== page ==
Evaluation of the Modified Rankine and Holland et al. TC Wind Fields

At the most recent CSTAR Tropical Cyclone wind team conference call, Bryce provided a large set of Holland et al. verification images for 30 different tropical cyclones that impacted the Atlantic basin from 2005-2011 (219 total analyses). The six panel images contain H*Wind analysis, synthetic wind fields using the modified Rankine and the Holland et al. (2010) models, along with three difference plots. All of the images were posted online and feedback was desired.  Before examining the imagery, a brief summary of the wind field models is provided below.


Modified Rankine wind field from the TCM product for Hurricane Rita.

The modified Rankine vortex approach is currently used by the TCMWindTool in GFE to generate a wind field for tropical cyclones from the TCM product.  In the modified Rankine approach, the wind field increases linearly from a value of zero at the center of the storm to a value Vmax at a distance Rmax from the center of the storm.  The tool estimates this distance Rmax to be approximately 31 km from the storm center.  The wind field is estimated to decay exponentially from this distance Rmax to a distance R64, the 64 knot maximum wind radius, then decreasing exponentially to a distance R50, the 50 knot maximum wind radius, and continuing to decease exponentially to a distance R34, the 34 knot maximum wind radius for the tropical cyclone.  Because of this formulation, the wind field is highly sensitive to the R64, R50, and R34 values.  Recent discussions with forecasters at the National Hurricane Center have noted the uncertainty in the four quadrant forecasts of these wind radii.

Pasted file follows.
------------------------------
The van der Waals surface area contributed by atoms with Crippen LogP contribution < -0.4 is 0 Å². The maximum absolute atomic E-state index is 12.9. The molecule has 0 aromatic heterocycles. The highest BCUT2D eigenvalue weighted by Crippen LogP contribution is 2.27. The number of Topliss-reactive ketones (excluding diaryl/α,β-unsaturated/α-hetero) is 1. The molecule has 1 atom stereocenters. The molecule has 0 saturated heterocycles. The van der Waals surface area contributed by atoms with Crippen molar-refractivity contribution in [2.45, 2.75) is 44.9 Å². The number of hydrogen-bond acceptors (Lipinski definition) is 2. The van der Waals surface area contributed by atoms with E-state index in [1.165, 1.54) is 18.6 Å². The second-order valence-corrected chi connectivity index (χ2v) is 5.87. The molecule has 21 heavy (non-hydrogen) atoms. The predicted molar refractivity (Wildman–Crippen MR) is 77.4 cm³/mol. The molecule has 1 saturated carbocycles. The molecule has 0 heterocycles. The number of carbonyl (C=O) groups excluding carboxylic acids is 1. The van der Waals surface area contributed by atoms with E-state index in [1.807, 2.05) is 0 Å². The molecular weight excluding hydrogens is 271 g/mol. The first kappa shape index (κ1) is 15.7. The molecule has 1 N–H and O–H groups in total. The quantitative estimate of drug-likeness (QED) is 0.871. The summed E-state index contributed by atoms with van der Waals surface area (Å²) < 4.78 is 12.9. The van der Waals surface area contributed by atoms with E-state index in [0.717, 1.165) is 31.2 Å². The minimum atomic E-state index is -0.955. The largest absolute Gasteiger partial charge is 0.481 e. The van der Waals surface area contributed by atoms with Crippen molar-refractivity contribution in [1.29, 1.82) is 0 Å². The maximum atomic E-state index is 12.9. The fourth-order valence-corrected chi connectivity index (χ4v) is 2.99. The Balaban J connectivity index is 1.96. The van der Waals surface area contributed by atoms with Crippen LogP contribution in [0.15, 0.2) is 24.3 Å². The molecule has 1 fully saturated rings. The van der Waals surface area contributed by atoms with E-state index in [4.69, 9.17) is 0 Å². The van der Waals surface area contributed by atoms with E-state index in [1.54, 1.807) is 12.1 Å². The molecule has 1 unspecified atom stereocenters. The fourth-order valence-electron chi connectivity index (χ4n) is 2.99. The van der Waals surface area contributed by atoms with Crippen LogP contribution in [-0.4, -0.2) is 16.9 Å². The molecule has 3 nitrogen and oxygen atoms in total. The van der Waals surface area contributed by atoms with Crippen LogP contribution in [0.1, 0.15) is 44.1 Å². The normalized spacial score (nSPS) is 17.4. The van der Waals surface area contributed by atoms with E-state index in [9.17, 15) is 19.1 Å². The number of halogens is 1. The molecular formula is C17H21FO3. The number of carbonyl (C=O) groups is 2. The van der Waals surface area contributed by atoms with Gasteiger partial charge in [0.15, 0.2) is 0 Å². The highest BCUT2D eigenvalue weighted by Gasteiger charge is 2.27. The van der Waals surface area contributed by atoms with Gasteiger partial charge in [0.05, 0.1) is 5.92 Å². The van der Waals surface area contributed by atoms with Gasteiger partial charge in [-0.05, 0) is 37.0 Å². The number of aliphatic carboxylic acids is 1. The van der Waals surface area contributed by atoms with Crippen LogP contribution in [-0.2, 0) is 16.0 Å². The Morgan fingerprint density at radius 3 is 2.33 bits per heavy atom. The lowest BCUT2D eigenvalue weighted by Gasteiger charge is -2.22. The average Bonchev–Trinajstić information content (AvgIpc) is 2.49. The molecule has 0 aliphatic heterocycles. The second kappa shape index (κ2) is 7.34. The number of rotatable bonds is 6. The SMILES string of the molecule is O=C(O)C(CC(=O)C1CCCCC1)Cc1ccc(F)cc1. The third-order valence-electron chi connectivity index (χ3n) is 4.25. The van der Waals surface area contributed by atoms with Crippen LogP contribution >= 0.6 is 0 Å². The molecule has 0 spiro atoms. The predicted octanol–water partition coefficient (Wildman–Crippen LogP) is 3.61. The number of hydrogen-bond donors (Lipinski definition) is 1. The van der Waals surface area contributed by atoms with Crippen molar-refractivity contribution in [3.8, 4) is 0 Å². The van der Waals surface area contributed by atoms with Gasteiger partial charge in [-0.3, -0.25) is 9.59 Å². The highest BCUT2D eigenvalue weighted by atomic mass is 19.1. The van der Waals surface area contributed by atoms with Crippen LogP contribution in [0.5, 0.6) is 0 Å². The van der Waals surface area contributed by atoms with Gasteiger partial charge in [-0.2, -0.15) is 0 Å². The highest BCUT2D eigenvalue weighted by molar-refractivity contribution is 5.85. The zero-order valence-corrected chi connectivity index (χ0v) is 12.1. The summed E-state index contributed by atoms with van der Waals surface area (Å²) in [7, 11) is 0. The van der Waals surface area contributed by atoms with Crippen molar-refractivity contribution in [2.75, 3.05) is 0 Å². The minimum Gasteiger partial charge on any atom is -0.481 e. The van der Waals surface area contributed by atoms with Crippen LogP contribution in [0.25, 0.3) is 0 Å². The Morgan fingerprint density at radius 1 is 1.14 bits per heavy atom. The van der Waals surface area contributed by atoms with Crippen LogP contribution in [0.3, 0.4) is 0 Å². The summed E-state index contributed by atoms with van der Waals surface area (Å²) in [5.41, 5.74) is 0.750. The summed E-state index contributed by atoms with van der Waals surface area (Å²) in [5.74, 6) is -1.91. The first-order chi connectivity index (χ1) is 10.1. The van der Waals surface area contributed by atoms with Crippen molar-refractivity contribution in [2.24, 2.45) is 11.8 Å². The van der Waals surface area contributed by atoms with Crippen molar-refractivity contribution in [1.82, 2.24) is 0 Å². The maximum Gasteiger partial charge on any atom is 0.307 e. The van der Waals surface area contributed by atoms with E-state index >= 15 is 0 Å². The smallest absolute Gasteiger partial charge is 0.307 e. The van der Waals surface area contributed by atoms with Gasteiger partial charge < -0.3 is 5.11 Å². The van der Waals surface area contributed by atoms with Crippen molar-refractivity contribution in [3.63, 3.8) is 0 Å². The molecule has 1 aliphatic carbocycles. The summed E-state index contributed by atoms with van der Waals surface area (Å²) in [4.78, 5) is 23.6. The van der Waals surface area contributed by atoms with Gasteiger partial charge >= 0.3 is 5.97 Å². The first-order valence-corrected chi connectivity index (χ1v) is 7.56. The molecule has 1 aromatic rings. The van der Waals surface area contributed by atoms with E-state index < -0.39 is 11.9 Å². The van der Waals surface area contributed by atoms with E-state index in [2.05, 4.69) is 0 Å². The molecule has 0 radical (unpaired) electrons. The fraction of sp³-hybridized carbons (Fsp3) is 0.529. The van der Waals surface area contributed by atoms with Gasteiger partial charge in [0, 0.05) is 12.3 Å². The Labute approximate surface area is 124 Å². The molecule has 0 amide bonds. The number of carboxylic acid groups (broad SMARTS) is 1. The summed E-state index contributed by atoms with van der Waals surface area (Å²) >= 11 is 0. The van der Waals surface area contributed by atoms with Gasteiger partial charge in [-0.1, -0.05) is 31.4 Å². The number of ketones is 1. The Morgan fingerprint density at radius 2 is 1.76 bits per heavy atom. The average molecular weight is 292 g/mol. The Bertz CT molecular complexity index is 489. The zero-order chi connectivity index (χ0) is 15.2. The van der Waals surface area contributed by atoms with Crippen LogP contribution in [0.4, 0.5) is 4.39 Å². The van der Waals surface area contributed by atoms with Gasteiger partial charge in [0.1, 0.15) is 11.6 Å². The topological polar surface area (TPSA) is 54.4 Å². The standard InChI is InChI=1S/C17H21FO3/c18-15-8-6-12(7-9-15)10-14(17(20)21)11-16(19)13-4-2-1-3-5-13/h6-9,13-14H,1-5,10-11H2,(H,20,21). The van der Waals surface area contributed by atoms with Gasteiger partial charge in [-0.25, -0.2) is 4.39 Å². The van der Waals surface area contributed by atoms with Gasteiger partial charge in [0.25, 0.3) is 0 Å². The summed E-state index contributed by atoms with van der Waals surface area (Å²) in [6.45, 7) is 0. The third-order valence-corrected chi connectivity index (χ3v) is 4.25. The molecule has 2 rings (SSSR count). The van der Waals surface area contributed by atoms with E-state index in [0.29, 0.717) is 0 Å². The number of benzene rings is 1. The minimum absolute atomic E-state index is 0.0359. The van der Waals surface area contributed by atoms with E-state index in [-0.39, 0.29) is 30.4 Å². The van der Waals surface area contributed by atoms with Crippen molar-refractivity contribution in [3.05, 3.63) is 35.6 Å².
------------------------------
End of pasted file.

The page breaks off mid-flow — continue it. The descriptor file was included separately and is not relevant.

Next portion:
Holland et al. wind field from the TCM product for Hurricane Rita.

A recently paper, Holland et al. (2010), developed a new parametric approach for modeling the radial profile of winds in hurricanes.  This approach can also generate the interpolated wind speeds from the TCM product, but it is not nearly as sensitive to the maximum wind radii for the various storm quadrants.  A detailed explanation of this method can be found in Holland et al. (2010). The basic equations in the Holland et al. method are shown below. In general, the defined equations used to interpolate the radial wind profile requires the following input:  radius of maximum winds, storm central pressure, maximum surface wind speeds, air density near the radius of maximum winds, and an external estimated pressure and wind speed.  The exponent “x” in Equation 1.1 is developed by anchoring the wind profile to the storm external estimated pressure.  In our analysis, we use the four quadrant 34 knot maximum wind radius to conduct the anchoring.  We make the following approximations, which are not expected to have a large impact on the interpolation error:    Rmax = 31 km    |     ρms = 1.08 kg/m3     |     pms = 1005 hPa (based on Dvorak estimates for 34 knot wind speeds).  Exponent “x” is empirically developed for each quadrant of each storm and the wind field is then calculated for various distances from the storm center out to R34 for each quadrant and each storm.   holland.formulats